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Refering to the C++11 specification (5.1.2.13):

A lambda-expression appearing in a default argument shall not implicitly or explicitly capture any entity.
[ Example:

void f2() {
    int i = 1;
    void g1(int = ([i]{ return i; })()); // ill-formed
    void g2(int = ([i]{ return 0; })()); // ill-formed
    void g3(int = ([=]{ return i; })()); // ill-formed
    void g4(int = ([=]{ return 0; })()); // OK
    void g5(int = ([]{ return sizeof i; })()); // OK
}

—end example ]

However, can we also use a lambda-expression itself as an default argument?

e.g.

template<typename functor>
void foo(functor const& f = [](int x){ return x; })
{
}
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1 Answer 1

Yes. In this respect lambda expressions are no different from other expressions (like, say, 0). But note that deduction is not used with defaulted parameters. In other words, if you declare

template<typename T>
void foo(T = 0);

then foo(0); will call foo<int> but foo() is ill-formed. You'd need to call foo<int>() explicitly. Since in your case you're using a lambda expression nobody can call foo since the type of the expression (at the site of the default parameter) is unique. However you can do:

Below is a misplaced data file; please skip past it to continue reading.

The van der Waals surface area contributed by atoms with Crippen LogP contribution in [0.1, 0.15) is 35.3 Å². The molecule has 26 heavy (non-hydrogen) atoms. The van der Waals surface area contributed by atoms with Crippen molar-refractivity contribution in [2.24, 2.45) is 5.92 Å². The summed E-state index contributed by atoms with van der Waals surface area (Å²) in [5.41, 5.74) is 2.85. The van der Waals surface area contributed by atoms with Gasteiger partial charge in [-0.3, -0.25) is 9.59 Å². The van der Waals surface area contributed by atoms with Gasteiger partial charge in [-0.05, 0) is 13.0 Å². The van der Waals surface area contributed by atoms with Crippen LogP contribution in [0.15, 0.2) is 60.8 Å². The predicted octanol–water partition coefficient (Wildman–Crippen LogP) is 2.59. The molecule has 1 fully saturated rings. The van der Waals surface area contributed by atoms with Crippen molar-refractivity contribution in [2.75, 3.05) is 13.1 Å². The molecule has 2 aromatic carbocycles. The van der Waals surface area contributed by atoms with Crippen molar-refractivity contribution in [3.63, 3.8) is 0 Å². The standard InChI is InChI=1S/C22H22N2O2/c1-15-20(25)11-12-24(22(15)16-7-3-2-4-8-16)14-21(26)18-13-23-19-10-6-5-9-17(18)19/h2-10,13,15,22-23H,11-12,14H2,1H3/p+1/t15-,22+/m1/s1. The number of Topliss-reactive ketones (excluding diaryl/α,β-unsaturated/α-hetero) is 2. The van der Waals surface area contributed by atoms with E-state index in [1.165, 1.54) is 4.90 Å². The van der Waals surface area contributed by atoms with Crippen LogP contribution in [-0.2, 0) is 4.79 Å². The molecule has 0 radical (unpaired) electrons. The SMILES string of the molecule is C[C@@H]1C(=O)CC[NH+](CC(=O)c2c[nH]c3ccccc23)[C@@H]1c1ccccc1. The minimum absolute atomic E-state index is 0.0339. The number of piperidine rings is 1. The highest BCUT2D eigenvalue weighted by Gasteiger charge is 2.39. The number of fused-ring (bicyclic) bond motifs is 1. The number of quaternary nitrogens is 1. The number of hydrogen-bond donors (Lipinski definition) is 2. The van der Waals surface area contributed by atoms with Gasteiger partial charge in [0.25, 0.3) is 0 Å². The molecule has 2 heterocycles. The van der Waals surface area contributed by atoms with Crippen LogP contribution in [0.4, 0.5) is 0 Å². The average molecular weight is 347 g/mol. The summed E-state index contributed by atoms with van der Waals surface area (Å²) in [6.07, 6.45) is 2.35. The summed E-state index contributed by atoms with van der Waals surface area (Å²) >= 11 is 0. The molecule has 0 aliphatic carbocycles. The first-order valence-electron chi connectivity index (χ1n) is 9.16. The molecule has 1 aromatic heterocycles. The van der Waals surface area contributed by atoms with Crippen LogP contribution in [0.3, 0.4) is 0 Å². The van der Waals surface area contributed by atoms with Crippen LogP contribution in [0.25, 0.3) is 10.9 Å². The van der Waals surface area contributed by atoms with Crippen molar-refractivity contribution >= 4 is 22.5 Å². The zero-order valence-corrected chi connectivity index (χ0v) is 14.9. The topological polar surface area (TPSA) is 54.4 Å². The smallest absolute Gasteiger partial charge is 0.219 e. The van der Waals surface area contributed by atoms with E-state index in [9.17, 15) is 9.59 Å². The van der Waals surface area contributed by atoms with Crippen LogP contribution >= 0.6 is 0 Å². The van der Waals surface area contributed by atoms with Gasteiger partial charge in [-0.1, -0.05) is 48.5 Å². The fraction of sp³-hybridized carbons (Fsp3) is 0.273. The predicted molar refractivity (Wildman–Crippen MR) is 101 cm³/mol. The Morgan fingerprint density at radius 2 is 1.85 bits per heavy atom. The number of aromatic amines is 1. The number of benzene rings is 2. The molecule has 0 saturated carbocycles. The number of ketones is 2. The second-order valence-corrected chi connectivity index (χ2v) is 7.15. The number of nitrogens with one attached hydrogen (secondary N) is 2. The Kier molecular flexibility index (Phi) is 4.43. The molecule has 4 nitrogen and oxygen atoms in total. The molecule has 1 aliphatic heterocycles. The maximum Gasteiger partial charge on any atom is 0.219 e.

// perhaps hide in a detail namespace or some such
auto default_parameter = [](int x) { return x; };

template<
    typename Functor = decltype(default_parameter)
>
void foo(Functor f = default_parameter);
share|improve this answer
    
Hi, +1, thanks for that answer, helped me a lot. I have a few questions though: is it because the template argument deduction is not used for default parameters that the default_parameter needs to be explicitly defined? If yes, why isn't the template argument deduced from the default argument, because of (possible) implicit type conversion in the general case? Is there any good link that covers this (that's not the standard)? –  tmaric Mar 3 at 15:07
    
@tmaric That’s right, default arguments are part of a so-called non-deduced context. I don’t know of any rationale as to why the Standard defines it that way. –  Luc Danton Mar 3 at 17:34
    
Thanks for the reply. Well, I'll just then remember that I have to use it in this way. :) –  tmaric Mar 5 at 15:36

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